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KALYAN MEMORIAL NURSING HOME & OTHERS V/S MUNICIPAL CORPORATION, GWALIOR, decided on Monday, September 1, 2014.
[ In the High Court of Madhya Pradesh, WP. No. 4047 of 2011. ] 01/09/2014
Judge(s) : S.K. GANGELE & S.K. PALO
Advocate(s) : Nandita Dubey. Deepak Khot.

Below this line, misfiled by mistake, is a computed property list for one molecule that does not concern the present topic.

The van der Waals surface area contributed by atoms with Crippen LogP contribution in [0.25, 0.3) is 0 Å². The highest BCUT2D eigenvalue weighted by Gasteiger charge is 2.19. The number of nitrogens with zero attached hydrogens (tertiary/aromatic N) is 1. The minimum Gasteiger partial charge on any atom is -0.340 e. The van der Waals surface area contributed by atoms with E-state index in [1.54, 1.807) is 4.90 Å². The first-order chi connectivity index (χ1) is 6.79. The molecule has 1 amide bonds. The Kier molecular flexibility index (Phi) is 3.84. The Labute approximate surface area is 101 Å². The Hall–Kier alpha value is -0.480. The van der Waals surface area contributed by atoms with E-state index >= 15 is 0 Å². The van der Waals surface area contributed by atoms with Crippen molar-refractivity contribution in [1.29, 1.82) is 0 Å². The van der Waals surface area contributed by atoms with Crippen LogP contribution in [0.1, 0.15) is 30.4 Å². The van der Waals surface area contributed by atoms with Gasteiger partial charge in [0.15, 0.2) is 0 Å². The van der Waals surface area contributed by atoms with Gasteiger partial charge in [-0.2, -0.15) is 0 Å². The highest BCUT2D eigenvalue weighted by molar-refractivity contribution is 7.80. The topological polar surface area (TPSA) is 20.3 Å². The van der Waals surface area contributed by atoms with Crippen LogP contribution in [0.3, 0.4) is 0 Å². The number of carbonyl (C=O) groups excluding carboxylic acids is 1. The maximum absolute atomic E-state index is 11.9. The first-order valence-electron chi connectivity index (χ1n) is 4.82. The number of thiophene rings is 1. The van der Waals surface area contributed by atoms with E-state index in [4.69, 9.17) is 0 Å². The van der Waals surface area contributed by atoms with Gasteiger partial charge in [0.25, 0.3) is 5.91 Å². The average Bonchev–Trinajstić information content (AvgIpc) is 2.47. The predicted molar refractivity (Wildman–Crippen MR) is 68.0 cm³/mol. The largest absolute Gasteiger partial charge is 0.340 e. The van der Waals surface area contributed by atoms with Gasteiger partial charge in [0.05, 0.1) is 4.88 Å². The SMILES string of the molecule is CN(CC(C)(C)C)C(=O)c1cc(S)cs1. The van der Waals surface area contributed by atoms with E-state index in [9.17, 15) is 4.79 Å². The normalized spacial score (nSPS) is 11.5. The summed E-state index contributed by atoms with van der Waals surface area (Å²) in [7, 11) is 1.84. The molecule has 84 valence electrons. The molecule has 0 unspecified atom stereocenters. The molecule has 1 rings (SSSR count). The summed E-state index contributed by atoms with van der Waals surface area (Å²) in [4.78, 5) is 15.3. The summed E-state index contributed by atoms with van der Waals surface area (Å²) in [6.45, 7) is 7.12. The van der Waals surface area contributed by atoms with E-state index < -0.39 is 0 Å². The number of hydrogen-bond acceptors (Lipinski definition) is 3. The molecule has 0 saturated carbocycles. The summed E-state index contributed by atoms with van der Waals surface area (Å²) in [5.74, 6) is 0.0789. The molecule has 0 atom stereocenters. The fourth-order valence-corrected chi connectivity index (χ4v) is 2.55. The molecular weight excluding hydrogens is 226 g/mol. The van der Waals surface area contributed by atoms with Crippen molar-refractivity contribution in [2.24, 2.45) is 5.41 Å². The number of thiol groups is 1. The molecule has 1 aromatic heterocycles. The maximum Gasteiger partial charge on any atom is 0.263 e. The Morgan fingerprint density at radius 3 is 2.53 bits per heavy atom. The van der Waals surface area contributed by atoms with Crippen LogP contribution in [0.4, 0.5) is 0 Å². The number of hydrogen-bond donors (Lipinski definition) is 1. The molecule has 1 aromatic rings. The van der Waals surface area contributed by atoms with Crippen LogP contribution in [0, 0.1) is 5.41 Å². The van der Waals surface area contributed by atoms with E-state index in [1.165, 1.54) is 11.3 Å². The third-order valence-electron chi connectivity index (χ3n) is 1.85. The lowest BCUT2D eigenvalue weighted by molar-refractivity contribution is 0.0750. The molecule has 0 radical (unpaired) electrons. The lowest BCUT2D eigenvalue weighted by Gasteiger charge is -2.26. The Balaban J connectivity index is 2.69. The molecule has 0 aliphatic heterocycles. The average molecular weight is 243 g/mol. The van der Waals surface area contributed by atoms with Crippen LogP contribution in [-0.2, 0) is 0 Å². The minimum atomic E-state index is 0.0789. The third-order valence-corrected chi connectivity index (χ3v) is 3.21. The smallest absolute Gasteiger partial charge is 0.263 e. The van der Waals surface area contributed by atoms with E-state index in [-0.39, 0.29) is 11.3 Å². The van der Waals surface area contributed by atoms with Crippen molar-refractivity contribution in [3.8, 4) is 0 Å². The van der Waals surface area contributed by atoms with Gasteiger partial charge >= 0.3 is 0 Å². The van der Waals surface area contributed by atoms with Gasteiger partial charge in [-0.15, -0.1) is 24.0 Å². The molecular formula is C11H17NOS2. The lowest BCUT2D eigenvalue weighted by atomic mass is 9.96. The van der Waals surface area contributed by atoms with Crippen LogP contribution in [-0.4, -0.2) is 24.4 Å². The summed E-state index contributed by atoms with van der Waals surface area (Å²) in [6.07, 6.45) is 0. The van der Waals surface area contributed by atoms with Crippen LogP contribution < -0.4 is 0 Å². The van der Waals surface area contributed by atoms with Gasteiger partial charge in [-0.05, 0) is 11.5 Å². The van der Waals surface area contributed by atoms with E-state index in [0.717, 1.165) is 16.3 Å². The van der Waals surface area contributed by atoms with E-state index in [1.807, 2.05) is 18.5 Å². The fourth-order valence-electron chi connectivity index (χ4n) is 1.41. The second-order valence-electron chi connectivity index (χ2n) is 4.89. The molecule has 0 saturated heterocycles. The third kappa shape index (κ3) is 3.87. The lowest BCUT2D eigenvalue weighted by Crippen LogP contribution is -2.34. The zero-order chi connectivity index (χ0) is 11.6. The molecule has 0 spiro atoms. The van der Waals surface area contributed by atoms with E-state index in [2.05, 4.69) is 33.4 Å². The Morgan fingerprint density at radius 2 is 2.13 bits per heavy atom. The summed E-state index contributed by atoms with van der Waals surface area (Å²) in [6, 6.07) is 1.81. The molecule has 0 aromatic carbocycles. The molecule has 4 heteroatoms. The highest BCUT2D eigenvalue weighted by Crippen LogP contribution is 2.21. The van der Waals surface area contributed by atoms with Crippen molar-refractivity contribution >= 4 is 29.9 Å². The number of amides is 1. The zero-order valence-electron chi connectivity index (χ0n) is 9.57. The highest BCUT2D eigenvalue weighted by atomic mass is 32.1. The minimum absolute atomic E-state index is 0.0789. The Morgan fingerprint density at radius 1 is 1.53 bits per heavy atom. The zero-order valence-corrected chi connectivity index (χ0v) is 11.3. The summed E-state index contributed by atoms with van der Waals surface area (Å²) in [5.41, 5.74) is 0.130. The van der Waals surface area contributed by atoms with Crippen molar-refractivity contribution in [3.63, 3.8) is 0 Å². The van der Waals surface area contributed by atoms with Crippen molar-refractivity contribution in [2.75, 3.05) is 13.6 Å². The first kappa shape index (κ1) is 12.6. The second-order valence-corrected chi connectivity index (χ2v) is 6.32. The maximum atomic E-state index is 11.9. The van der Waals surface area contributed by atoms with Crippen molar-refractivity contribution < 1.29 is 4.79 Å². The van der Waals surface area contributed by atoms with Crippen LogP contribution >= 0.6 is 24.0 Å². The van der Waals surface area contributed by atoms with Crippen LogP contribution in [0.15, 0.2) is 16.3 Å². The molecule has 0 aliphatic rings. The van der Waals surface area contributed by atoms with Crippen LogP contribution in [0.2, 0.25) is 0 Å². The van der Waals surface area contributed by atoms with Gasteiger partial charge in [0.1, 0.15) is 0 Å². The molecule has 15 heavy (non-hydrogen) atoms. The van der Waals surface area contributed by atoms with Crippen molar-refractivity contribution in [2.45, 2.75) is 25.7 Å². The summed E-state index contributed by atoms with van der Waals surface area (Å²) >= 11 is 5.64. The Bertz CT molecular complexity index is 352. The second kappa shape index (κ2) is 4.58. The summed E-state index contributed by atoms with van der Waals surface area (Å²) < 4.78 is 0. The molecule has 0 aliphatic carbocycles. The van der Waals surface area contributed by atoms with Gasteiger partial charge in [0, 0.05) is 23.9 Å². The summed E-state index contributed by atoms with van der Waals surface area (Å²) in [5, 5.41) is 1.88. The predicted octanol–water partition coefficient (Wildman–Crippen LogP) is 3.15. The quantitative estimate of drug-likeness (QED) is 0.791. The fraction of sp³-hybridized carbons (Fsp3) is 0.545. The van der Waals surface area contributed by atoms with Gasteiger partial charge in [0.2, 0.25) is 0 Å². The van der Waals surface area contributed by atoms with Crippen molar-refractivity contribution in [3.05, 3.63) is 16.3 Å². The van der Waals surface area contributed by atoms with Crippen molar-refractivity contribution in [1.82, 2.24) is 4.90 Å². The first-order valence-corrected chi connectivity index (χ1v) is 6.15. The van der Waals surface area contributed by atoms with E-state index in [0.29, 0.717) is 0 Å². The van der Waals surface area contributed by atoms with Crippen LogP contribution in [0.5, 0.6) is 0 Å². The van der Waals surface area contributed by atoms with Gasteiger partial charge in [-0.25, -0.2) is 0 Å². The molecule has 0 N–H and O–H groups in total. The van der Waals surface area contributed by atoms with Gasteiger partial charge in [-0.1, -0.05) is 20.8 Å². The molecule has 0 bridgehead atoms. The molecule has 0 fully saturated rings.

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    M.P. Municipal Corporation Act 1956 - Section 366 -Cases Referred:Pradeep Oil Corporation v. Municipal Corporation of Delhi and Another (2011) 5 SCC 270.Associated Hotels of India Ltd. v. R. N. Kapoor AIR 1959 SC 1262.Errington v. Errington 1952 KB290 : (1952)1 ALL ER 149 (CA).     S.K. Gangele J:1. The petitioners have filed this petition against the notice dated 08-06-2011 (Annexure P-1) and the notice dated 17-06-2011 (Annexure P-2).2. One Mr. Baijnath Sharma was granted licence by the Municipal Corporation Gwalior- respondent on 21-01-1985. By the aforesaid licence he was granted permission to construct a Nursing Home on the roof of shops. Following were terms and conditions of the licence agreement copy of which has been filed as Annexure P-5 along-with the writ petition:-(VERNACULAR MATTER)3. As per the petitioner Mr. Baijnath Sharma incorporated a Charitable Trust named as Kalyan Memorial Charitable Trust (hereinafter referred to as the Trust). He was founder of the Trustee and life-long President for (3) WP No. 4047/2011 the effective administration and maintenance of the Trust. Municipal Corporation was informed about the Deed of Trust vide letter dated 21-01-1985 (Annexure P-6). The Trust constructed a Nursing Home and the Trust has been running a Nursing Home since then. Mr. Baijnath Sharma was died on 26-09-2006. Respondents- Municipal Corporation issued a notice on 08-06-2011 to the petitioners- Trust that it had illegally made a construction of Nursing Home and directed the Trust to remove the same and an amount of र10 75 400/- was demanded from the Trust. Copy of notice has been filed as Annexure P-1.4. The petitioners replied the notice. Thereafter the Corporation directed the petitioners vide Annexure P-2 to hand over the possession of the premises and also directed to pay an amount of र13 19 400/- as illegal use of top of roof of the shops which had been granted on licence to Mr.Baijnath Sharma. Those two notices are under challenge in this writ petition.5. Respondents in the return pleaded that the licence was granted by the Corporation in favour of Mr.Baijnath Sharma. however Municipal Corporation had never granted any licence in favour of the petitioners - Kalyan Memorial Nursing Home/Trust. Mr.Baijnath Sharma without permission from the Corporation executed an agreement. On the basis of the aforesaid agreement it cannot be said that the Trust became licensee of the Municipal Corporation. It is contrary to the provisions of Section 366 of MP Municipal Corporation Act 1956 [hereinafter referred to as the Act'']. It is further pleaded that one Dr. Abhinav Sharma also filed two petitions before this Court which were registered as WP No.6457/2010 and WP No.4188/2011. Both the writ petitions were disposed of by this Court vide order dated 10-05-2012 and the Court issued a direction to consider the application of petitioner- Dr. Abhinav Sharma for transfer of licence.6. Section 366 of the Act prescribes licence and permission. The aforesaid provisions are as under:-366. Licences and Permissions- (1) Whenever it is prescribed [by or under this Act] that the permission of the Commissioner is necessary for the doing of any act such permission shall unless it is otherwise expressly provided be in writing.(2) Every licence and written permission granted under this Act under any rule or bya-law made thereunder shall be signed by the Commissioner and shall specify -(a) the date of the grant thereof;(b) the purpose and the period if any for which it is granted;(c) the restrictions and conditions if any subject to which it is granted;(d) the name of the person to whom it is granted;(e) the tax or fee if any paid for the licence or written permission;(f) the date by which an application for the renewal of the same may be made.(3) Except when it is otherwise expressly provided in this Act or in any rule or byelaw made thereunder a fee for every such licence or written permission may be charged at such rate as may be fixed by the Commissioner and such fee shall be payable by the person to whom the licence is granted.(4) Every person to whom a licence or permission has been granted shall produce it at all reasonable hours of inspection if required by the Commissioner or any officer authorized by him in this behalf.(5) Any licence or written permission granted under this Act or under any rule or bye-law made thereunder may at any time be suspended or revoked by the Commissioner if any of its restrictions or conditions is infringed or evaded by the grantee or if the grantee is convicted of a breach of any of the provisions of this Act or of any rule or bye-law made thereunder in any matter to which such licence or permission relates.(6) When any such licence or written permission is suspended or revoked or when the period for which the same was granted has expired the grantee shall for all purposes of this Act or of any rule or bye-law made thereunder be deemed to be without a licence or written permission until such time whether within the said period or otherwise as the authority granting the same may see fit to cancel the order suspending or revoking the licence or written permission or until the licence or written permission is renewed as the case may be.(7) Pending the receipt of orders on his application made on before the date described [by bye-laws] for application for renewal an applicant shall be entitled to act as if it has been renewed.(8) The acceptance by or on behalf of the fee for a licence or permission shall not entitle the person paying the free to the licence or permission.(9) Every application for a licence or permit shall be addressed to the Commissioner.(10) Save in cases falling under sections 246 and 248 if the orders of the Commissioner on an application for a licence or permission which complies with the provision of the foregoing sub-section are not communicated to the applicant within six weeks from the date of receipt of the application by the Commissioner the applicant may act as if the licence or permit had been granted for the year or for such shorter period as is mentioned in the application.7. From perusal of provisions of Section 366 of the Act it is clear that the authority has a right to withdraw the permission if there was any violation of terms and conditions of licence.8. In the present case it was a condition of the licence which was granted in favour of Mr. Baijnath Sharma that he could construct a hospital however he executed a Deed of Trust and constituted a Trust copy of which has been filed as Annexure P-6. It cannot be held that the licence which was granted in favour of Mr.Baijnath Sharma was transferred automatically in favour of Trust because the Trust has an independent legal identity. The Municipal Corporation specifically pleaded in the return that no permission for construction of hospital was taken from Municipal Corporation. Along-with return the Corporation also filed an order dated 19-10-2010 (Annexure R-3) passed by the Commissioner Municipal Corporation. It is mentioned in the order that after death of original licensee Mr. Baijnath Sharma Mr. Abhinav Sharma got illegal possession of the land hence he was an encroacher.9. It is a fact that the Corporation never granted licence in favour of the Trust. Neither it had granted consent for transfer of licence issued earlier in favour of Mr. Baijnath Sharma to the Trust. Hence the Trust has no legal right to occupy roof of shops.10. Hon'ble the Supreme Court in the case of Pradeep Oil Corporation v. Municipal Corporation of Delhi and Another reported in (2011) 5 SCC 270 has held as under in regard to licence:-13. A licence may be created on deal or parole and it would be revocable. However when it is accompanied with a grant it becomes irrevocable. A mere licence does not create an interest in the property to which it relates. A licence may be personal or contractual. A licence without the grant creates a right in the licensor to enter into land and enjoy it.15. In Associated Hotels of India Ltd. v. R. N. Kapoor [AIR 1959 SC 1262] the following well-established propositions were laid down by the Constitution Bench for ascertaining whether a transaction amounts to a lease or licence (AIR p. 1269 para 27)27. There is a marked distinction between a lease and a licence. Section 105 of the Transfer of Property Act defines a lease of immovable property as a transfer of a right to enjoy such property made for a certain time in consideration for a price paid or promised. Under Section 108 of the said Act the lessee is entitled to be put in possession of the property. A lease is therefore a transfer of an interest in land. The interest transferred is called the leasehold interest. The lessor parts with his right to enjoy the property during the term of the lease and it follows from it that the lessee gets that right to the exclusion of the lessor. Whereas Section 52 of the Easements Act defines a licence thus:* * *Under the aforesaid section if a document gives only a right to use the property in a particular way or under certain terms while it remains in possession and control of the owner thereof it will be a licence. The legal possession therefore continues to be with the owner of the property but the licensee is permitted to make use of the premises for a particular purpose. But for the permission his occupation would be unlawful. It does not create in his favour any estate or interest in the property. There is therefore clear distinction between the two concepts. The dividing line is clear though sometimes it becomes very thin or even blurred. At one time it was thought that the test of exclusive possession was infallible and if a person was given exclusive possession of a premises it would conclusively establish that he was a lessee. But there was a change and the recent trend of judicial opinion is reflected in Errington v. Errington (1952 KB290: (1952)1 ALL ER 149 (CA)] wherein Lord Denning reviewing the case law on the subject summarises the result of his discussion thus at ALL ER p.155. (KB p.298)'The result of all these cases is that although a person who is let into exclusive possession is prima facie to be considered to be a tenant nevertheless he will not be held to be so if the circumstances negative any intention to create a tenancy'.11. In view of the principle of law laid down by Constitution Bench of Hon'ble the Supreme Court in the case of Associated Hotel of India Ltd (supra) which is quoted above and subsequently followed by Hon'ble the Supreme Court in the case of Pradeep Oil Corporation (supra) the petitioners have no legal right to continue in possession on the land. In our opinion the notices issued by the Corporation vide Annexures P-1 and P-2 are in accordance with law. Hence we do not find any merit in this writ petition. The Corporation if think proper can consider grant of licence in accordance with law. The petition is disposed of accordingly. No order as to costs.Order accordingly.